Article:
Caring for Our Children (CFOC)

Chapter 2: Program Activities for Healthy Development

2.1 Program of Developmental Activities

2.1.3 Program Activities for Three- to Five-Year-Olds Fostering Language Development of Three- to Five-Year-Olds

The indoor and outdoor learning/play environment should be rich in first-hand experiences that offer opportunities for language development. They should also have an abundance of books of fantasy, fiction, and nonfiction, and provide chances for the children to relate stories. Caregivers/teachers should foster language development by:

  1. Speaking with children rather than at them;
  2. Encouraging children to talk with each other by helping them to listen and respond;
  3. Giving children models of verbal expression;
  4. Reading books about the child’s culture and history, which would serve to help the child develop a sense of self;
  5. Reading to children and re-reading their favorite books;
  6. Listening respectfully when children speak;
  7. Encouraging interactive storytelling;
  8. Using open-ended questions;
  9. Provide opportunities during indoor and outdoor learning/play to use writing supplies and printed materials;
  10. Provide and read books relevant to their natural environment outdoors (for example, books about the current season, local wildlife, etc.);
  11. Provide settings that encourage children to observe nature, such as a butterfly garden, bird watching station, etc.;
  12. Providing opportunities to explore writing, such as through a writing area or individual journals.
Language reflects and shapes thinking. A curriculum created to match preschoolers’ needs and interests enhances language skills. First-hand experiences encourage children to talk with each other and with adults, to seek, develop, and use increasingly more complex vocabulary, and to use language to express thinking, feeling, and curiosity (1-3).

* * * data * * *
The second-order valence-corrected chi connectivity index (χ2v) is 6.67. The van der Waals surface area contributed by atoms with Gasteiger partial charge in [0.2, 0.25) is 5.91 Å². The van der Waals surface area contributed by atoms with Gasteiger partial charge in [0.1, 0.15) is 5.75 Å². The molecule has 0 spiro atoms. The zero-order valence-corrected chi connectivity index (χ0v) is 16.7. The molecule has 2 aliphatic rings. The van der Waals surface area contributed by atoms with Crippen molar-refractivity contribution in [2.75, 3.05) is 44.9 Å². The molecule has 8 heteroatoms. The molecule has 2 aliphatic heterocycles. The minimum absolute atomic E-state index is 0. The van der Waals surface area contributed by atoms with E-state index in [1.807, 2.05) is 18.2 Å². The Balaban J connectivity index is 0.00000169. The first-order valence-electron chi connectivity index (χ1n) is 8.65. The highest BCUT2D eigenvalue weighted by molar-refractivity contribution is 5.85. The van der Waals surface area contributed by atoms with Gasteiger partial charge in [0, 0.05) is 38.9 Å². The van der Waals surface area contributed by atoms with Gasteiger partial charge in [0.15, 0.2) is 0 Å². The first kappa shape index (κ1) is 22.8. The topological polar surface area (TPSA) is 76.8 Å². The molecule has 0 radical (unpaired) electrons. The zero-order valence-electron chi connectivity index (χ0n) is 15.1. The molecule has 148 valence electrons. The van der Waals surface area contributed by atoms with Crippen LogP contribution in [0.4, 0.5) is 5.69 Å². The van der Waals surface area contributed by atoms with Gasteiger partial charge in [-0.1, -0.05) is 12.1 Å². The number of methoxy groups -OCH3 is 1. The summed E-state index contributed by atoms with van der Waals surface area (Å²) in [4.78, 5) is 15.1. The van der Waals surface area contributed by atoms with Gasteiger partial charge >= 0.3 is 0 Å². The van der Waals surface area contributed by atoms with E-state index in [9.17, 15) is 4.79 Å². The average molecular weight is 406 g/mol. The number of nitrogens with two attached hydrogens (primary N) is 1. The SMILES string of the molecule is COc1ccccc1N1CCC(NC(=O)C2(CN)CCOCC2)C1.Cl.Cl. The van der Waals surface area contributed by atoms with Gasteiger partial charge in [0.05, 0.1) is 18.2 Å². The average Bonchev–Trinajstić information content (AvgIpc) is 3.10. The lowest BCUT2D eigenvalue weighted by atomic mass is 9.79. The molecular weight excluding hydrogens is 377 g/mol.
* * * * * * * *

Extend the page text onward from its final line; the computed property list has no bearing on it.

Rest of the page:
Compliance with development should be measured by structured observation. Examples of verbal encouragement of verbal expression are: “ask Johnny if you may play with him”; “tell him you don’t like being hit”; “tell Sara what you saw downtown yesterday;” “can you tell Mommy about what you and Johnny played this morning?” These encouraging statements should be followed by respectful listening, without pressuring the child to speak.
Center, Head Start, Large Family Child Care Home, Small Family Child Care Home
RELATED STANDARDS Support Services for Parents/Guardians
  1. Szanton, E. S., ed. 1997. Creating child-centered programs for infants and toddlers, birth to 3 year olds, step by step: A Program for children and families. New York: Children’s Resources International.
  2. Snow, C. E., M. S. Burns, P. Griffin. 1999. Language and literacy environments in preschools. ERIC Digest (January).
  3. Maschinot, B. 2008. The changing face of the United States: The influence of culture on early child development. Washington, DC: Zero to Three.